During the Covid-19 pandemic, staff at Newman Catholic College in Brent have been working to support the extended school community at a time of increased hardship. Daniel Patrick Coyle, Head teacher at Newman Catholic College, offers the following account explaining how the success of this endeavour has been made possible thanks to the school's partnerships with local groups and charities.
The wellbeing of the Newman Catholic College community has always been a key feature of the work of our school, but in recent months this focus has sharpened. We are motivated by Pope Francis' comment that, 'I want a church which is bruised, hurting and dirty because it has been out to the streets, rather than a church which is unhealthy from being confined and clinging to its own security.' It is a defining characteristic of NCC that we seek to pursue the 'Common Good'. We are a 'UNICEF Rights Respecting school', a 'Refugee welcome school' and a 'School of Sanctuary'.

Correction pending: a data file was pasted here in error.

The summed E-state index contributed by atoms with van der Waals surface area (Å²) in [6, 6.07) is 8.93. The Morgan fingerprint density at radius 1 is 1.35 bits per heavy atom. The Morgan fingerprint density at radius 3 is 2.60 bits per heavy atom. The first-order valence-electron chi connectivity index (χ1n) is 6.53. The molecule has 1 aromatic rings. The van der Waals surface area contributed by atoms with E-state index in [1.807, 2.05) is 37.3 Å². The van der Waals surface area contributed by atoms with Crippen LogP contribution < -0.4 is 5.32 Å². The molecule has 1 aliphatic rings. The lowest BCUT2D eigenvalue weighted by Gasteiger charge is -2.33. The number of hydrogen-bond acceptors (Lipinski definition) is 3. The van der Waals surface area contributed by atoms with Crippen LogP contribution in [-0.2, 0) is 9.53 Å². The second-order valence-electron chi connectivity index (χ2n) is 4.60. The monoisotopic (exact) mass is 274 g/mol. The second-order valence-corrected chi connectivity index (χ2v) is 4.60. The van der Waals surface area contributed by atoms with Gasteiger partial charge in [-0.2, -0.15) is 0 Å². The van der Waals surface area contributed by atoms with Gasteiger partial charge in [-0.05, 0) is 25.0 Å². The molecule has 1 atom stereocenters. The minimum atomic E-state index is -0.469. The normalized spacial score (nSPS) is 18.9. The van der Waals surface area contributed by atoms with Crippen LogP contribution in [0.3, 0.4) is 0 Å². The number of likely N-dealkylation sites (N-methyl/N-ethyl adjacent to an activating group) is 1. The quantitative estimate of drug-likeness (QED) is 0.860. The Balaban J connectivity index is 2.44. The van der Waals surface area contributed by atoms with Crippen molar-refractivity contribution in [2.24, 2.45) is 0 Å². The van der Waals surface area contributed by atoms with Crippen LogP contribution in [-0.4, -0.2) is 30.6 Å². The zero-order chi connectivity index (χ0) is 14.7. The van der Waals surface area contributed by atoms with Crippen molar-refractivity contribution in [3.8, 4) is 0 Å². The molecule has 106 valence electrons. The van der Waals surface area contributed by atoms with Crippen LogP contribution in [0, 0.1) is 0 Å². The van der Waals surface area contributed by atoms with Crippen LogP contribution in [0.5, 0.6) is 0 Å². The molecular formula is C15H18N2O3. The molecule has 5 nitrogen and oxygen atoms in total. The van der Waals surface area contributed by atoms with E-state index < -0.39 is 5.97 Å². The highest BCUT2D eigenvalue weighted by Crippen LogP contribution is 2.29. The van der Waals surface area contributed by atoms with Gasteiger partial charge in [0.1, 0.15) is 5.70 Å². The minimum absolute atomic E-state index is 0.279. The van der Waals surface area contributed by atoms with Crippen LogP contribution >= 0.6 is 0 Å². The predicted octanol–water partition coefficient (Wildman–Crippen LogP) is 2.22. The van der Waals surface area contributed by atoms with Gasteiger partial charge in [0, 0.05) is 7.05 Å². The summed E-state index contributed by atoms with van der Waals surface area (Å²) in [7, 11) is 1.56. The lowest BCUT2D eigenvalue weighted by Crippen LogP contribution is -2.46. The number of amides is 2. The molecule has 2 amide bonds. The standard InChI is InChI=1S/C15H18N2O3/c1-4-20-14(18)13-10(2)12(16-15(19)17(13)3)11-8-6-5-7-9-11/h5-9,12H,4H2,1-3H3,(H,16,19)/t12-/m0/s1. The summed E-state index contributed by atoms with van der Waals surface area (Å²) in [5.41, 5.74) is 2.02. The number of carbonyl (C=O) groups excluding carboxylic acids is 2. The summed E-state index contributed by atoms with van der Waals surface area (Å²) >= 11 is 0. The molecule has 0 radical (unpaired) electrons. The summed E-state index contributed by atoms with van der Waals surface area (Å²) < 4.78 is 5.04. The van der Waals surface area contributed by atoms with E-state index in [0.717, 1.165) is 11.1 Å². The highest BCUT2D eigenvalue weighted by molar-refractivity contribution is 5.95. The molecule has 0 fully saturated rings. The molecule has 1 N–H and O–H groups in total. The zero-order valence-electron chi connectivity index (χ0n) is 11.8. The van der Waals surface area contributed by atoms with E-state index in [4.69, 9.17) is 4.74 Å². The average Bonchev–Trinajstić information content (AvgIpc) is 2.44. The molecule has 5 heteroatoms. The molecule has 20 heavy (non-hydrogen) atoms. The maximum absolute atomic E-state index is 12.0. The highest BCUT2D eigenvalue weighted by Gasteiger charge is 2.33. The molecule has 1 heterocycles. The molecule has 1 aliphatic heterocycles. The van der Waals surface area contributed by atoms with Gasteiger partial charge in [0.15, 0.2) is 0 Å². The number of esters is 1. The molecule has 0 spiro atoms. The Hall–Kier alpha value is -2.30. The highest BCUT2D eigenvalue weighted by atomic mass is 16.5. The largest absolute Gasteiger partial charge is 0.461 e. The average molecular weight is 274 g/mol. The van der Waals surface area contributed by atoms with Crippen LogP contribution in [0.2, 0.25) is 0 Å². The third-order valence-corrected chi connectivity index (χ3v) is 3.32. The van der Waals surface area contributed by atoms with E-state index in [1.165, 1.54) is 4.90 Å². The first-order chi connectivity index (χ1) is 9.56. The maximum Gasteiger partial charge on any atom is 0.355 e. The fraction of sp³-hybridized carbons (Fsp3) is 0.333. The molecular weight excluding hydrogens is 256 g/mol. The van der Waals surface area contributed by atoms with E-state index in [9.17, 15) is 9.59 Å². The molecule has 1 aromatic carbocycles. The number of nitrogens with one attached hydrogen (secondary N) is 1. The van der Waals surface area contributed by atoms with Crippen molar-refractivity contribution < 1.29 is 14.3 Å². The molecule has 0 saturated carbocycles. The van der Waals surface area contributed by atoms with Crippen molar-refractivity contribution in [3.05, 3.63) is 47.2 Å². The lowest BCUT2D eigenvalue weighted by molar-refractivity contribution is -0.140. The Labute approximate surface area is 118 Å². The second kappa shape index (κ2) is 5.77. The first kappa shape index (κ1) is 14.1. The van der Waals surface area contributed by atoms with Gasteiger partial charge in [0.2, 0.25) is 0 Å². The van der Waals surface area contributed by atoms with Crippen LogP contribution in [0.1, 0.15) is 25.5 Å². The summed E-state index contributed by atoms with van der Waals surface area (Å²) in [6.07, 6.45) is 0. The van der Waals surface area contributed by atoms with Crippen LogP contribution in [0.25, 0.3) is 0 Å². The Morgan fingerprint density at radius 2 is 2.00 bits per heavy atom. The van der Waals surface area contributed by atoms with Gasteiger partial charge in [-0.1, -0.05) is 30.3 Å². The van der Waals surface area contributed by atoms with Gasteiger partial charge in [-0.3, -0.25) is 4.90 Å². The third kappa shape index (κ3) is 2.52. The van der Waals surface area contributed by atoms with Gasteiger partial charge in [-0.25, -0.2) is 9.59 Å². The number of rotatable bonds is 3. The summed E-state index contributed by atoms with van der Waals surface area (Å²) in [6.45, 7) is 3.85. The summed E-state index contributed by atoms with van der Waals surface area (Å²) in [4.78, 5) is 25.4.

Newman Catholic College was established as Cardinal Hinsley in 1958 and initially served a working class, Catholic demographic of families with Irish, Caribbean and West African backgrounds. Six decades later, the fastest growing groups within the school are of Muslim and Hindu faiths. The school aspires to be an inclusive environment for the community of Harlesden and NW10, a tight-knit neighbourhood where one third of families are classified as living in poverty.